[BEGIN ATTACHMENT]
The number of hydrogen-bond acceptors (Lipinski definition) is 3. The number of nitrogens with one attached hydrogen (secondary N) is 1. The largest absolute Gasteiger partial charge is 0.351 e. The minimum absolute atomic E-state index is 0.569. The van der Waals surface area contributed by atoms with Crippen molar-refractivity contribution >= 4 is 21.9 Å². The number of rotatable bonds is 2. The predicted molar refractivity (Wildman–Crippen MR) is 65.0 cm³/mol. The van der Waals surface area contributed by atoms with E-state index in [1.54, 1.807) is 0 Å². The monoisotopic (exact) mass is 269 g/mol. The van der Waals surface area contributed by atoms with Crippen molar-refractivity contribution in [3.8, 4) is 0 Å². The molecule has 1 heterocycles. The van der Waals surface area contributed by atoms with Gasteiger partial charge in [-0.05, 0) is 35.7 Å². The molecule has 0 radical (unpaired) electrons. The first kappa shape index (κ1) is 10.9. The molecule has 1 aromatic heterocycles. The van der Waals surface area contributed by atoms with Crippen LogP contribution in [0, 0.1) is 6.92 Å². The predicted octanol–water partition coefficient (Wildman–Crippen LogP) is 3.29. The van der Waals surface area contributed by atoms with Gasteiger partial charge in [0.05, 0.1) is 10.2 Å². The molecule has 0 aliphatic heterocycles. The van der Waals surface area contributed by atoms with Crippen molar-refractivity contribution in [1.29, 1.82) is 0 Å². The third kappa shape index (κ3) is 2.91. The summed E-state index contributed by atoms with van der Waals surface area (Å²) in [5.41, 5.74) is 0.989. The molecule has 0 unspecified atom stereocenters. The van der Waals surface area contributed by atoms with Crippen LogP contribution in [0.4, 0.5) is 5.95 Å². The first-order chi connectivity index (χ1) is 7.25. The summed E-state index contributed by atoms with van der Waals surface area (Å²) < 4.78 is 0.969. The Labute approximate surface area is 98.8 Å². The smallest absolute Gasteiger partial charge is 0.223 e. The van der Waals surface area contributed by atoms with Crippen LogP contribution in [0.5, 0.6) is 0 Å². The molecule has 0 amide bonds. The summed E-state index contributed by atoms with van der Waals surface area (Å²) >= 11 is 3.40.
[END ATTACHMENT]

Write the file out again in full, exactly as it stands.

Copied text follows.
The number of hydrogen-bond acceptors (Lipinski definition) is 3. The number of nitrogens with one attached hydrogen (secondary N) is 1. The largest absolute Gasteiger partial charge is 0.351 e. The minimum absolute atomic E-state index is 0.569. The van der Waals surface area contributed by atoms with Crippen molar-refractivity contribution >= 4 is 21.9 Å². The number of rotatable bonds is 2. The predicted molar refractivity (Wildman–Crippen MR) is 65.0 cm³/mol. The van der Waals surface area contributed by atoms with E-state index in [1.54, 1.807) is 0 Å². The monoisotopic (exact) mass is 269 g/mol. The van der Waals surface area contributed by atoms with Crippen molar-refractivity contribution in [3.8, 4) is 0 Å². The molecule has 1 heterocycles. The van der Waals surface area contributed by atoms with Gasteiger partial charge in [-0.05, 0) is 35.7 Å². The molecule has 0 radical (unpaired) electrons. The first kappa shape index (κ1) is 10.9. The molecule has 1 aromatic heterocycles. The van der Waals surface area contributed by atoms with Crippen LogP contribution in [0, 0.1) is 6.92 Å². The predicted octanol–water partition coefficient (Wildman–Crippen LogP) is 3.29. The van der Waals surface area contributed by atoms with Gasteiger partial charge in [0.05, 0.1) is 10.2 Å². The molecule has 0 aliphatic heterocycles. The van der Waals surface area contributed by atoms with Crippen molar-refractivity contribution in [1.29, 1.82) is 0 Å². The third kappa shape index (κ3) is 2.91. The summed E-state index contributed by atoms with van der Waals surface area (Å²) in [5.41, 5.74) is 0.989. The molecule has 0 unspecified atom stereocenters. The van der Waals surface area contributed by atoms with Crippen LogP contribution in [0.4, 0.5) is 5.95 Å². The first-order chi connectivity index (χ1) is 7.25. The summed E-state index contributed by atoms with van der Waals surface area (Å²) < 4.78 is 0.969. The Labute approximate surface area is 98.8 Å². The smallest absolute Gasteiger partial charge is 0.223 e. The van der Waals surface area contributed by atoms with Crippen LogP contribution in [0.5, 0.6) is 0 Å². The molecule has 0 amide bonds. The summed E-state index contributed by atoms with van der Waals surface area (Å²) >= 11 is 3.40.